Social entrepreneurs around the world have been unparalleled catalysts for social change. They use market-driven strategies to tackle critical social issues in brand new ways. Through non-profit, for-profit and hybrid enterprises, social entrepreneurs have promoted a broad range of solutions focused on sustainable development, decades before they were called ‘SDGs’.
The real power of social entrepreneurs is their talent for identifying market failures that are holding humanity back, and their skill in tailoring and implementing solutions. These include providing clean water, access to renewable energy, financial inclusion, high-quality educational resources and critical information that allows life-giving agriculture to flourish.
As the field has matured, so too has the complexity and depth of the social issues at stake. We are confronted by a rising tide of crises - teetering democracies, racial injustice, gender and LGTBQ discrimination, environmental catastrophe, population growth, food instability, nationalism and technological advances that require new skills and workforce training. Not to mention the alarming rise of displaced populations caused by natural disasters or conflict.
Now entering its fourth decade, the field of social entrepreneurship is at a crossroads. Enterprises are not growing at a sufficient pace to meet the escalating problems. Our sector has excelled at launching initiatives. But it has neglected the underlying systems for scaling successful, mature models. We are in danger of backsliding on the groundbreaking social accomplishments we have achieved. We also risk losing the expertise of experienced, yet often discouraged social entrepreneurs, at the very time when the social sector is needed most.
Candid, peer-to-peer analysis
Clearly, there are market failures in the social sector. Our task is urgent. As social entrepreneurs, we need to do what we do best: examine our field and identify the challenges holding us back, then develop and implement solutions to propel our collective work forward.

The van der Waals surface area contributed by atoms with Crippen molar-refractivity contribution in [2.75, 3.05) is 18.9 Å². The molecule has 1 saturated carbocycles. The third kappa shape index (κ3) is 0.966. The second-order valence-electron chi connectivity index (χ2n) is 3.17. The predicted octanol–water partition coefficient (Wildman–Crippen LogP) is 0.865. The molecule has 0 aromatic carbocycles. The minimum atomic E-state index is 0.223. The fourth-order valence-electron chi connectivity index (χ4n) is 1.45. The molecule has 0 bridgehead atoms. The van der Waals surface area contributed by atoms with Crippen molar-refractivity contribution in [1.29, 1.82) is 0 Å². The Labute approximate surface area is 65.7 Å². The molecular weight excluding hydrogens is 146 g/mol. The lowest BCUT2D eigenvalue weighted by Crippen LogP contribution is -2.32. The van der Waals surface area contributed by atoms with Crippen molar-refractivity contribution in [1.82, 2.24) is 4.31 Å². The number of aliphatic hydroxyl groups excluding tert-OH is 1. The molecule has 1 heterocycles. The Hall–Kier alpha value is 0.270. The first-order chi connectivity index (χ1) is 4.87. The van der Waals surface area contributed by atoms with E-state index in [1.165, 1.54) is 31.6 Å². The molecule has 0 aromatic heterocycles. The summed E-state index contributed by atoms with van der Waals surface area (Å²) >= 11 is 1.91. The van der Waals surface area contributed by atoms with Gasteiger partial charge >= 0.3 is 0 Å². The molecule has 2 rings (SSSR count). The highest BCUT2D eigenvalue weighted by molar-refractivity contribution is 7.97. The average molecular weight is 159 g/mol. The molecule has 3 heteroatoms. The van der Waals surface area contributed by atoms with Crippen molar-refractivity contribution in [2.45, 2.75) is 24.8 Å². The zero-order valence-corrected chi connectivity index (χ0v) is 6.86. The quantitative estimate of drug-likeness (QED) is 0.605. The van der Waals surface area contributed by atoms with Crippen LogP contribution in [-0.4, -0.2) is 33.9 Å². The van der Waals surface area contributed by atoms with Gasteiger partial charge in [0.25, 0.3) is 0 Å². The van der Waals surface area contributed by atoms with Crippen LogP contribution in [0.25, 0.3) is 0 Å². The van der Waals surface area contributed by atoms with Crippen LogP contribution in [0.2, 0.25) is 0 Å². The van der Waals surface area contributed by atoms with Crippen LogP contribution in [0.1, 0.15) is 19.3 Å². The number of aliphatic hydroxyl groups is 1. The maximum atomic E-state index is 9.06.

While universities, think tanks and other groups study and support social enterprise, the missing link has been candid and authentic engagement from those of us in the field. It is one thing to study social entrepreneurs; it is quite another to worry about meeting payroll, ensure your organization is continuously innovating its models and aligning staff expertise to increase impact, while often putting your health, family, relationships and even lives on the line in your quest to deliver systemic change.
What’s stopping us?
Here are six of the many obstacles hindering progress in the social sector.
1. The structure of the sector does not promote innovation
Social entrepreneurship, like every other sector, needs to encourage experimentation and risk. The value of this and its impact on innovation is visible in nearly every field from health to education to the agricultural and industrial sectors.
However, because funding almost exclusively favours positive results and conservative impact metrics, experimentation in the social sector is not incentivized. While deliverable metrics are one goal, the greatest gains in any field are usually delivered by strategies that are experimental. The results of these speculative strategies are, by definition, speculative. The social sector’s dependence on metrics-based funding reduces its ability to experiment, develop learnings and re-innovate.
In the corporate world, experimentation is called fail fast and fail often. In the social sector, it’s simply called failure.
2. The sector does not have consistent access to capital
While capital is limited for early-stage social enterprises, it is greatly diminished for proven social enterprises working to scale. There are advances in impact investment, and the field is trying to gain traction. But there are also significant doubts about the viability of a capital market that presumes that investors will be satisfied with below market financial returns. In addition, there are persistent doubts about whether an enterprise that must deliver significant returns can be free to pursue and prioritize social change.
In addition, cultural barriers can significantly limit access to capital for women, minority and indigenous social entrepreneurs around the world.
3. Complex agendas
In the private sector, if you design a better product, venture capitalists come to you with cash, and expectations for returns on that capital.